Lariviere has some good ideas and was willing to push the envelope. What he apparently didn’t understand is the State Board of Higher Education has to deal with ALL public universities and it just doesn’t work to have a renegade operating independently of the Board. Lariviere’s failing was not working with the Board to develop his ideas in an environement of collaboration that may have allowed him and the U of O to be the test case for major reform of the public university system. As for Phil Knight’s comments, Knight would never tolerate the behavior of an executive going around his back to the Board to affect major change in Nike. That is exactly what Lariviere did. He viewed himself above the workings of the Board of Higher Education to the point of not attending Board meetings. When one shows disdain for their boss it generally does not work out well.

  2. UO Matters says:

    Thanks for sharing your thoughts, Dr. Pernsteiner.

  3. Anonymous says:

    Perhaps the “boss” deserves the disdain.

  4. Anonymous says:

    Typically this site provides somewhat unbiased takes but it appears you have been bought off by the pay raise. Lariviere plan may have been good for the UofO but it had the potential to cripple K-12 education and other state programs with its huge taxpayer risk.

  5. Anonymous says:

    Sorry, that “poll” constitutes decision-making by a public body, especially if he was informed of the result afterward. It seems Richard will not go quietly and I applaud that.

  6. Anonymous says:

    You may be right, Phil Knight might not take a subordinate going around him well. But here’s the rub. Lariviere was charged with running the UO, and doing what was needed to make it great, and guide it toward the future. He did/does that. The issue is that in doing that, he was threatening to remove some of the power OUS holds. The other issue is, Phil isn’t in charge of Nike anymore, and Nike is a private organization.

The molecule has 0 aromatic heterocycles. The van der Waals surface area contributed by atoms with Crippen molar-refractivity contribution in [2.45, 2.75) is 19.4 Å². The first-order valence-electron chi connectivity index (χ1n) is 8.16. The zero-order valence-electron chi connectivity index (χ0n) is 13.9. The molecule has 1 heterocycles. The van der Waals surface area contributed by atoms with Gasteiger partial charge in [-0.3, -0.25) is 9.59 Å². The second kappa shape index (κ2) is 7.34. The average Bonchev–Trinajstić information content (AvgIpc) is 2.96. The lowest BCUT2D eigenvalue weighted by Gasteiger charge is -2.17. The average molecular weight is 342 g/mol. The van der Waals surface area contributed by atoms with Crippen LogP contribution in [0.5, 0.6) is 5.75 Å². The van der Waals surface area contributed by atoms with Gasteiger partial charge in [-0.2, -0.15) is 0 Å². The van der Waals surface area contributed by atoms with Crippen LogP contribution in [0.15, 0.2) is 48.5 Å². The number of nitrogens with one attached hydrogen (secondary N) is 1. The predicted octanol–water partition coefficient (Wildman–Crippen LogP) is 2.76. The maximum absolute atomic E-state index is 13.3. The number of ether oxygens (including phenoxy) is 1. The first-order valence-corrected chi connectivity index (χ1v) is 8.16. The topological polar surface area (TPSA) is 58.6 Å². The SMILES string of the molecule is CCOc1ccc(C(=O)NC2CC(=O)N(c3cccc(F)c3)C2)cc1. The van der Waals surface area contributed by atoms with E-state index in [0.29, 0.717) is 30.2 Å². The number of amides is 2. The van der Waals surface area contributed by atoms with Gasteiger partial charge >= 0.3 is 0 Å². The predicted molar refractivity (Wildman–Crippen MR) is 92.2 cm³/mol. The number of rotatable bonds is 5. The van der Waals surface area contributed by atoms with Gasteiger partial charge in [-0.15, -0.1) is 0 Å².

Yes, insubordination is probably what this is about. OUS got it’s feelings hurt. But they hired the man to do what he did, and now they’re punishing and the whole UO for it. And in the process, going to make it pretty damn hard to get anyone truly great into the same office in the future. They can fire him, but it’s a pretty shortsighted thing to do. When you have a truly talented employee, you try to redirect their energy… not can them and hope to get someone else that’s more agreeable next time. Apple learned that one back in the 80’s.

  7. Anonymous says:

    We Love Our Pres says that there will be a public meeting of the OUS board Monday “regarding the status of the employment agreement” of Lariviere. Are they circling back around to do it legally this time? And if so, is there any wiggle room between now and then?

    http://weloveourpres.blogspot.com/2011/11/state-board-meets-to-fire-lariviere-now.html

  8. Anonymous says:

    Did Pernsteiner et al really think they could weasel through a decision like this during Thanksgiving week, as if no one would notice? Last I looked, the “petition for reinstatement of president richard lariviere” received nearly 2,000 signatures in 2.5 hours (http://senate.uoregon.edu/node/1320/webform-results/download).

    OUS is fundamentally a skimming operation. The Board is complacent and out of touch. Combined, they have been unable to define a way for Oregon universities to climb out of the morass of mediocrity muddling our roots for decades. When an outsider arrived with startling new ideas – ideas that captured national attention for their potential to help save other institutions of higher education on the brink of financial ruin – these expensive “leaders” got petulant. They demonstrate their lack the commitment to Oregonians by their repeated failure to consider bold alternatives. They are an expensive embarrassment – decisive defenders mediocrity.

    I look forward to Kitzhaber’s second thoughts.

  9. Anonymous says:

    Re: “Thanks for sharing your thoughts, Dr. Pernsteiner.” Georgie lacks a doctoral degree. “George Pernsteiner holds a B.A. in Political Science from Seattle University and a MA in Public Administration from the University of Washington” per http://www.ous.edu/news_and_information/bios/pernsteiner.php.

  10. Anonymous says:

    Unless I am mistaken, under the governor’s education plan there will be one board for K through college. Doesn’t that mean OUS will be dissolved and Pernsteiner will be out of a job too?

  11. Anonymous says:

    In terms of Oregon’s Sunshine Laws, personnel and employment matters are one of the few exceptions to open meetings and are permitted to be held in Executive Sessions.

  12. Anonymous says:

    If the Board is considered a governing body and UO is considered a public body, well, that thrown-together Monday meeting of the Board has to be held in Eugene, according to public meeting guidelines. Anyone know where it’s scheduled?

  13. Ying Tan says:

    Anonymous #1, perhaps its not possible for a forestry minded board to understand the greatness of a top scholar President’s vision/plan?